Common Green Sage Plants
Salvia officinalisPot Grown Herbs
- Height: 60 cm
- Spread: 60 cm
- Colour: silver grey
- Flowers: mauve blue in summer
- Uses: culinary, medicinal
- Taste: highly aromatic
- Harvest: all year
- Storage: ideally not
- Spacing: 45 cm
- Life: hardy perennial
Salvia officinalis: Edible Sage Plants
Where would we be at Christmas without sage and onion stuffing to jolly along the turkey? But this vital work over, sage is a pivotal ingredient in many Italian dishes and is a great herb to cut through the fattiness of many meat or nut dishes; it also happens to be one of the most ornamental herbs around. As an evergreen it provides structure all year with its silvery green leaves that have a fine texture. The leaves are an oval shape with an immediately recognisable fragrance that is redolent of good cooking. As an added bonus the flowers are a desirable shade of mauve blue while extending down the shoot so that the whole bush looks as if it is covered in its snapdragony flowers.
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It thrives in pots. Just use a liquid feed after flowering and try not to overwater. Sage becomes woody eventually, so it is best replaced every five years or so.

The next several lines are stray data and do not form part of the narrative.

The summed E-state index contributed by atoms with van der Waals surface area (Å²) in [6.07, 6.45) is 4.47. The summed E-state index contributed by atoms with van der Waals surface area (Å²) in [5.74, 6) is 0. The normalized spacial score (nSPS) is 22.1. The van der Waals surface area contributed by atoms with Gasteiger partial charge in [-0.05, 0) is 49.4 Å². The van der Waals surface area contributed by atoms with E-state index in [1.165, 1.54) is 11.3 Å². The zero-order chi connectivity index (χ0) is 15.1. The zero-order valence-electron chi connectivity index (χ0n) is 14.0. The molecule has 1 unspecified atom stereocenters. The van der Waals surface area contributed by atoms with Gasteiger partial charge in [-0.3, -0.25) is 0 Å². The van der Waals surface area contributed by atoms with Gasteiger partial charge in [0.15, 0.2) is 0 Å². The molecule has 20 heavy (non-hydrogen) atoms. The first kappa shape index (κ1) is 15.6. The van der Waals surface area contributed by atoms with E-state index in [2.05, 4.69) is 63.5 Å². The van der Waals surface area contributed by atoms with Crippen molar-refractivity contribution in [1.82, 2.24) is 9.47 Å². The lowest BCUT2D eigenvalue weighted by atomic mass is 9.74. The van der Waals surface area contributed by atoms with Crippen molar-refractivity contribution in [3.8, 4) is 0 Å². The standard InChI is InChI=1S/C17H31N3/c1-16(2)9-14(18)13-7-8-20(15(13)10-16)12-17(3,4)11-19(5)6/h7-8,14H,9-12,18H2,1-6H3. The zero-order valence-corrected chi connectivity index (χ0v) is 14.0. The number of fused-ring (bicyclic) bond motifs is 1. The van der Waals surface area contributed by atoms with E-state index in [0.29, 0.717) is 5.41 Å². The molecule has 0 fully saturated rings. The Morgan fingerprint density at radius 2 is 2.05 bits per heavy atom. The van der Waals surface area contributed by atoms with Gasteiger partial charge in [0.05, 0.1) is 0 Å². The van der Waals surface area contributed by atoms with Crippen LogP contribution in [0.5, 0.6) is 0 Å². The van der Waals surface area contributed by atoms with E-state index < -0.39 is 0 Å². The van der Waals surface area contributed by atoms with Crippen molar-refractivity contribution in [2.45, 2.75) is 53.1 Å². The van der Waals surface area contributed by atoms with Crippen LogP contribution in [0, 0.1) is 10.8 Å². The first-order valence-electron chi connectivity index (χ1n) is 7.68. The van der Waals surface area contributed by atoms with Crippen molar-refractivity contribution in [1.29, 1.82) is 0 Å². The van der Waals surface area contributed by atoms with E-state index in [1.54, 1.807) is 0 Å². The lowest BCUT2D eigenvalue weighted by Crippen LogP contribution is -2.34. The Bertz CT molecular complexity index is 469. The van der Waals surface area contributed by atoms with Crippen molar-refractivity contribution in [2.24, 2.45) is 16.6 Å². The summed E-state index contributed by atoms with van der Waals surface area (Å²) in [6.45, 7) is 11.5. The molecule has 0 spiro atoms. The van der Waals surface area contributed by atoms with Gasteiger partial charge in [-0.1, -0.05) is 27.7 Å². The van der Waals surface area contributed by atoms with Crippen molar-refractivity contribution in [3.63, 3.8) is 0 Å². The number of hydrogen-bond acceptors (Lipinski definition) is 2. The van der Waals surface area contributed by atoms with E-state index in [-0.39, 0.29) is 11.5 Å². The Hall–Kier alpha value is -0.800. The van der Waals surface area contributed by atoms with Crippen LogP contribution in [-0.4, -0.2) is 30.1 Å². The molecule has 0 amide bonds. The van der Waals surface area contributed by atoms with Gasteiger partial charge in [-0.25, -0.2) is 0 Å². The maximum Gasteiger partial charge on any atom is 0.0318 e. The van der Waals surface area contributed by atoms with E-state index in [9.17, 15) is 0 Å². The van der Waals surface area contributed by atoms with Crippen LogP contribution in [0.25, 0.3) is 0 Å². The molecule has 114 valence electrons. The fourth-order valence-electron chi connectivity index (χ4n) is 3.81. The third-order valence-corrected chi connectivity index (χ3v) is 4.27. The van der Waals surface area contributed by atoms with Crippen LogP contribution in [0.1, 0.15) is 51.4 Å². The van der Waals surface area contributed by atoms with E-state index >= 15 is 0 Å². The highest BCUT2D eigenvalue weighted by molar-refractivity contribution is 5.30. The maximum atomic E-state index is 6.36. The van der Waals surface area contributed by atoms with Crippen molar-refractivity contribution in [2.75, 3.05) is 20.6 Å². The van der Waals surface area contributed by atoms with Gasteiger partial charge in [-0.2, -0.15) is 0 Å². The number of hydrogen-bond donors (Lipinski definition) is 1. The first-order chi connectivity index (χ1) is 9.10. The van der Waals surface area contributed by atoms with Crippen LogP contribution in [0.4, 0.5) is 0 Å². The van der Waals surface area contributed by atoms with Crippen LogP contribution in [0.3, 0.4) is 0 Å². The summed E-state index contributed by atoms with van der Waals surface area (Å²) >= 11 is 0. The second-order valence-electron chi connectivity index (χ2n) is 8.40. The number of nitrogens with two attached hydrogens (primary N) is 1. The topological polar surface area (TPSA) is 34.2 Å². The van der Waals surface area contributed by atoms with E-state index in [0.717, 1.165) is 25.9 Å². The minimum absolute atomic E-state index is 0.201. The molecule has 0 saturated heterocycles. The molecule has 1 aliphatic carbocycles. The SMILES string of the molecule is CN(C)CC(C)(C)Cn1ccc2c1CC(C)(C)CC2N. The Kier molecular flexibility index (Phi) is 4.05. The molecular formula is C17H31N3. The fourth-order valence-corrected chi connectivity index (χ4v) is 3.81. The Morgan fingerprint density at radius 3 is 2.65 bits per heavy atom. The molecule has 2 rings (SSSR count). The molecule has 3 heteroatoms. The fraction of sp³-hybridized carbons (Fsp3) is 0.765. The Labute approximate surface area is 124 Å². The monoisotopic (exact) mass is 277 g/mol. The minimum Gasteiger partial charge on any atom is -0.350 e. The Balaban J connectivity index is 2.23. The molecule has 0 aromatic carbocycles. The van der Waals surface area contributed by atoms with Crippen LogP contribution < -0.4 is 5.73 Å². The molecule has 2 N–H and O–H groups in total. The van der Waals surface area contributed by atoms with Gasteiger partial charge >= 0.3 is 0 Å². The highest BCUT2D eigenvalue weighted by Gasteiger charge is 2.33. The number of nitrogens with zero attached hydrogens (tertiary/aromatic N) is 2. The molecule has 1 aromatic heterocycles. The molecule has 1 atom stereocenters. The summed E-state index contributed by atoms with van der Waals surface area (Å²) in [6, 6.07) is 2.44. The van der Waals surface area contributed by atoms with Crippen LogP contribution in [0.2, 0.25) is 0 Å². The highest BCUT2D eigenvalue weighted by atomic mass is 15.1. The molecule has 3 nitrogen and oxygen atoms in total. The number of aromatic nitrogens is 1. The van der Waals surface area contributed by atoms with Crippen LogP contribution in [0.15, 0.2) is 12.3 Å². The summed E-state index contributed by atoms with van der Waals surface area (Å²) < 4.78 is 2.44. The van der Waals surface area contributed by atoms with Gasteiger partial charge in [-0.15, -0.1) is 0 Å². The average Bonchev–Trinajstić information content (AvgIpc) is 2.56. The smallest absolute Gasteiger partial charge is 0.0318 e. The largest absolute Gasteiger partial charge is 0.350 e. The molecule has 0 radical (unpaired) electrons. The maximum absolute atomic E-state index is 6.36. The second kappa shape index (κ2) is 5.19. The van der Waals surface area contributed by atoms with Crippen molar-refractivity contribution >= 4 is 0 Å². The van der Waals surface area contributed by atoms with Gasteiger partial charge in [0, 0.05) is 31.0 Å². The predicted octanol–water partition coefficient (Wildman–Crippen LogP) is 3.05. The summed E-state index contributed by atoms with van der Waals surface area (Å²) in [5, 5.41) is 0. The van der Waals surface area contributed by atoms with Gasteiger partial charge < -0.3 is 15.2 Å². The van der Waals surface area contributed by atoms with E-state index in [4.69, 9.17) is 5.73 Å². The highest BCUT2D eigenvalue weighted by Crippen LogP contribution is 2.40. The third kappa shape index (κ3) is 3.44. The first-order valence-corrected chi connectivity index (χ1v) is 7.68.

Sage in Your Garden Design
Sage is so decorative that it need not be confined to a dedicated herb patch. Its graceful shape and intriguing leaves make a great foil for brightly coloured flowers in an herbaceous border, and its flowers are worthy of including in any cutting garden scheme. Pair sage flowers with sweetpeas, and you have a posy made in heaven, and smelling so too. Plant sage with rosemary and oregano, and you are already a long way down the road towards creating a Mediterranean garden that will be attractive throughout the year.
Did You Know?
Sage has long served people with its medicinal properties. Salvia is derived from the Latin salveo, I save, or heal. It is a top-notch remedy for colds when made into a tea, and gargling with an infusion of crushed sage and cider vinegar will soothe any throat infection. It is worth trying chewing it for mouth ulcers. Most medicinally, sage is the herb that adds the je ne sais quoi to Vermouth.
Added to any porky creation, sage aids digestion and lightens the dish: it has always been a traditional herb for preserving and flavouring sausages. It imparts its flavour well to oils and to vinegars, making good presents. Think of osso buco or sage butter with pumpkin and sage tempura